“Eco” as a prefix has gained some potent marketing cachet for all sorts of goods and services in recent years, not least for travel. Nearly every jungle accommodation in Costa Rica seems to bill itself as an “eco-lodge,” for instance, and ecotourism is promoted as an important, even essential, means of protecting species and habitats.
So, how can a conscientious traveler know for sure that a lodge, or safari camp, or small boat operator, is actually contributing to the well being of the environment and local people, and not just capitalizing on an appealing term?
How to travel responsibly
This British organization is committed to greening up travel worldwide, undertaking a series of campaigns from pushing cruise lines to adopt clear environmental policies to fostering more demand for low-carbon vacations that rely less on flying.
In addition to its educational mission, Responsible Travel is a clearinghouse for well-vetted eco-travel suppliers, calling itself “the world’s first dedicated travel agent for responsible holidays.” It represents more than 300 tour operators and 600 villas, lodges, B&Bs and small hotels, all available for booking (by Americans, too) on its Web site.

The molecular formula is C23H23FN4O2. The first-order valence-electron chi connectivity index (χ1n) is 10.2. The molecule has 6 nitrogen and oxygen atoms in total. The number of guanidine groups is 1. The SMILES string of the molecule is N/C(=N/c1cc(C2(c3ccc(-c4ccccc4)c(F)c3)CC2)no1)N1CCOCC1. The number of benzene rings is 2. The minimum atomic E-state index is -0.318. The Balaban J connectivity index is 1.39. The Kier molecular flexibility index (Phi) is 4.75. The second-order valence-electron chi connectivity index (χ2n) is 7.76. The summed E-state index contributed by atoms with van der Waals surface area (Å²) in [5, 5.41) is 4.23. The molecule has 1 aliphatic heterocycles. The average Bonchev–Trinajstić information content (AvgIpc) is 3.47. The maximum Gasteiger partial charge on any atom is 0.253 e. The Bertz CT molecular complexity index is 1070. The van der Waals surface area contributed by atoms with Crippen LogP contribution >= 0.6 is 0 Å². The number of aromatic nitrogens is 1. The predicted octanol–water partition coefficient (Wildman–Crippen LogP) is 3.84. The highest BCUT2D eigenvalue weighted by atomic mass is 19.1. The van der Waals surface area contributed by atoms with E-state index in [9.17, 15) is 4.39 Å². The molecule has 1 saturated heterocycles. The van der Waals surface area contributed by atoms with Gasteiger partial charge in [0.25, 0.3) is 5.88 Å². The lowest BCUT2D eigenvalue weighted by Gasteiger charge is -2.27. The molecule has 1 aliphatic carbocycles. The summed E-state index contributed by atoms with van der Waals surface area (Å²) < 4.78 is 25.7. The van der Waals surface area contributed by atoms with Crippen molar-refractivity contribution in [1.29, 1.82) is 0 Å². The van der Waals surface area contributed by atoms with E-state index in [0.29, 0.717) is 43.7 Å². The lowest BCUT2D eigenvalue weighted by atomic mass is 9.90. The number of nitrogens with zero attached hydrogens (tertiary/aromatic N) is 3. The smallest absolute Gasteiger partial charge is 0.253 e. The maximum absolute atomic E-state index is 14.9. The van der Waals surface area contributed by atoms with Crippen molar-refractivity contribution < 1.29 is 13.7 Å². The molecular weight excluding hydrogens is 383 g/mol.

The company also sponsors the Virgin Holidays Responsible Tourism Awards, providing criteria to evaluate hundreds of operators, accommodations and destinations. In 2008, the overall winner was New Zealand, for “demonstrating what a national government can achieve — working with the private sector, local communities and local government — by harnessing tourism to benefit their people and their environment,” according to RT.
Best company in a marine environment
On a personal note, I was pleased to see that the Ecuadorean company Ecoventura, which owns the M/Y Letty (the yacht we sailed on in the Galapagos with Natural Habitat Adventures last January), was named “Best in a Marine Environment.” Ecoventura received kudos for contributing scholarships for education and developing micro-business for local women through converting a fishing boat into a restaurant and boutique, which provides alternative livelihoods for the wives of fishermen. Ecoventura was also among the first cruise operators to be independently environmentally audited.
While there is plenty of greenwashing going on in the world of travel, what’s exciting is how many opportunities there are to support businesses that are deeply committed to doing right by the earth, its local people and its wild inhabitants. Seek them out!